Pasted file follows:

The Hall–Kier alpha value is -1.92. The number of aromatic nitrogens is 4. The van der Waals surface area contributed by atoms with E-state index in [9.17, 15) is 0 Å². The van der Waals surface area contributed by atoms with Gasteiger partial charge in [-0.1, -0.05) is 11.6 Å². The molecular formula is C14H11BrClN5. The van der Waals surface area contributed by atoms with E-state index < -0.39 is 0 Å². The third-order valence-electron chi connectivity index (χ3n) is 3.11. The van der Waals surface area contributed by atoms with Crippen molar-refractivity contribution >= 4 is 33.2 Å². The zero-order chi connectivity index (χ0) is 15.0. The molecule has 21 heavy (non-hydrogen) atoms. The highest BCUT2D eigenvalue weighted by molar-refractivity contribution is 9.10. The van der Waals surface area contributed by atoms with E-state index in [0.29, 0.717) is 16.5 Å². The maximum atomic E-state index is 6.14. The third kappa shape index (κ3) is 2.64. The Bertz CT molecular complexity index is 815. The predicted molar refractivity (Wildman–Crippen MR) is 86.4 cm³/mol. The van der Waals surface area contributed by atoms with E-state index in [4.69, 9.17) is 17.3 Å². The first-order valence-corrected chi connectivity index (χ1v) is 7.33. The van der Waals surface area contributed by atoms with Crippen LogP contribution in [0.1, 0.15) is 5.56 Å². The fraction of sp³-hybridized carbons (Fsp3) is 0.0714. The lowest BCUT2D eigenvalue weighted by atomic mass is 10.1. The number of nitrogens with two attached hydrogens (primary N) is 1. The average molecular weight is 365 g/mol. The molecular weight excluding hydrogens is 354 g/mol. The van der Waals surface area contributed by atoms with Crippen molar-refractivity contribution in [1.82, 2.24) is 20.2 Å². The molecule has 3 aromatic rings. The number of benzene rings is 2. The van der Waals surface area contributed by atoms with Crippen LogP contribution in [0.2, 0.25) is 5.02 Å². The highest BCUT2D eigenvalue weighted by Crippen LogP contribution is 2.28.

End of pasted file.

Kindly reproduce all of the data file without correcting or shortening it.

The Hall–Kier alpha value is -1.92. The number of aromatic nitrogens is 4. The van der Waals surface area contributed by atoms with E-state index in [9.17, 15) is 0 Å². The van der Waals surface area contributed by atoms with Gasteiger partial charge in [-0.1, -0.05) is 11.6 Å². The molecular formula is C14H11BrClN5. The van der Waals surface area contributed by atoms with E-state index < -0.39 is 0 Å². The third-order valence-electron chi connectivity index (χ3n) is 3.11. The van der Waals surface area contributed by atoms with Crippen molar-refractivity contribution >= 4 is 33.2 Å². The zero-order chi connectivity index (χ0) is 15.0. The molecule has 21 heavy (non-hydrogen) atoms. The highest BCUT2D eigenvalue weighted by molar-refractivity contribution is 9.10. The van der Waals surface area contributed by atoms with E-state index in [0.29, 0.717) is 16.5 Å². The maximum atomic E-state index is 6.14. The third kappa shape index (κ3) is 2.64. The Bertz CT molecular complexity index is 815. The predicted molar refractivity (Wildman–Crippen MR) is 86.4 cm³/mol. The van der Waals surface area contributed by atoms with E-state index in [4.69, 9.17) is 17.3 Å². The first-order valence-corrected chi connectivity index (χ1v) is 7.33. The van der Waals surface area contributed by atoms with Crippen LogP contribution in [0.1, 0.15) is 5.56 Å². The fraction of sp³-hybridized carbons (Fsp3) is 0.0714. The lowest BCUT2D eigenvalue weighted by atomic mass is 10.1. The number of nitrogens with two attached hydrogens (primary N) is 1. The average molecular weight is 365 g/mol. The molecular weight excluding hydrogens is 354 g/mol. The van der Waals surface area contributed by atoms with Crippen molar-refractivity contribution in [1.82, 2.24) is 20.2 Å². The molecule has 3 aromatic rings. The number of benzene rings is 2. The van der Waals surface area contributed by atoms with Crippen LogP contribution in [0.2, 0.25) is 5.02 Å². The highest BCUT2D eigenvalue weighted by Crippen LogP contribution is 2.28.